The idea is that now that we embraced a change agent-in-chief, we have to do the work of supporting the (hopefully evolutionary) transformation of the future. It's being tossed around all over the place, perhaps best by an article about Obamaism in New York magazine; it's our specific brand of what should be called Futurism except for the sneaky artists who stole it.
I always had a hard time imagining this kind of future. There's a fog of war that still shrouds anything past January 20th, but I can't help but hope that the gears really have started turning. Because it's a responsibility that the activist in everyone has to take up. Josie's review of the new Cause Co-Motion! collection of EP's, from 2005 to 2008, is notable not just because she writes with such grace and acumen, but also because her final critique of the oxymoronically named band challenges not just their ho-hum past sound, but the culture as a whole from the malaise of the past near decade:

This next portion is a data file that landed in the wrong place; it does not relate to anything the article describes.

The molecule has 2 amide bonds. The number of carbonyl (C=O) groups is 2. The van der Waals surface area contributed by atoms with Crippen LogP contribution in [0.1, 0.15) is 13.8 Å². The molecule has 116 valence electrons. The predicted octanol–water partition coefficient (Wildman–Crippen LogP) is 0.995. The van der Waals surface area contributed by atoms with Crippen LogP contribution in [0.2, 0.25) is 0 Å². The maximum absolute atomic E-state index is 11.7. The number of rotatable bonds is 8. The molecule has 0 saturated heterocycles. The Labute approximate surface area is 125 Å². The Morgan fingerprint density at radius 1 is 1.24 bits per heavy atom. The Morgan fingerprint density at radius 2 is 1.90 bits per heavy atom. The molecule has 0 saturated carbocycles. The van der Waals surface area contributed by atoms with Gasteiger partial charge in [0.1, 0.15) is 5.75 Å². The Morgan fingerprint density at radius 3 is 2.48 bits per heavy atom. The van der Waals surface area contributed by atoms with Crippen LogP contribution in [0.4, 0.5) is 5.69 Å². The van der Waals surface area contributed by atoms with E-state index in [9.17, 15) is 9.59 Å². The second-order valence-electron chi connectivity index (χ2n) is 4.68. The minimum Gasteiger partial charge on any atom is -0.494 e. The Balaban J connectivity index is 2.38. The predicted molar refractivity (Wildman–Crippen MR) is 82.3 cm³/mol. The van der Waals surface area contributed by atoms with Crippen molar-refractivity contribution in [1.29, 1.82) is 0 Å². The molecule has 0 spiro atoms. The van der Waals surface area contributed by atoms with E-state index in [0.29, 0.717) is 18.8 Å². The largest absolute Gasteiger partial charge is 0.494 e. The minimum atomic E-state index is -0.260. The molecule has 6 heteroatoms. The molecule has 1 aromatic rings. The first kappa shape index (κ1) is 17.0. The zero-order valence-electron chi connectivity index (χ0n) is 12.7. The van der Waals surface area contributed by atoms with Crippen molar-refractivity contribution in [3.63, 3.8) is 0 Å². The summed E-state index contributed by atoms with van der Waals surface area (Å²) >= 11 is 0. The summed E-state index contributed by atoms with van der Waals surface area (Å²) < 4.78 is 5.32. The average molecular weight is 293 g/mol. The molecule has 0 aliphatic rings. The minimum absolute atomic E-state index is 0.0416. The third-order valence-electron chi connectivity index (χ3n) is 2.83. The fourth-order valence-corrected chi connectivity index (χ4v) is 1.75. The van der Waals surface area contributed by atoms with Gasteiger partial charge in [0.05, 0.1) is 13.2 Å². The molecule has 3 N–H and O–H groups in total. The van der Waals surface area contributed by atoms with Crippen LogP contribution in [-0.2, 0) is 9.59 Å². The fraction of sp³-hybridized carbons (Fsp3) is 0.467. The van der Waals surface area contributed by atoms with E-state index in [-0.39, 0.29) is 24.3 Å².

Yet, the tiredness of this exercise as a whole, the extent to which it fails even when it succeeds, suggests that music, too, needs to stop reliving the psychodrama, fear and inward focus of the Cold War. Clinton’s election seemed to mark the end of isolation – the underground burst forth – but it was merely a respite. Punxatawny Phil saw his shadow, electro got eaten up in yet another wave of incompetent rock. Winter is over, and it’s time to figure out what, aesthetically, our generation is all about. Imagine: someone, a group of people, might come up with an entirely new mode of expression; how freaking exciting is that?! Yes, we can.She also fit the word spandrel in there. Game, set, match.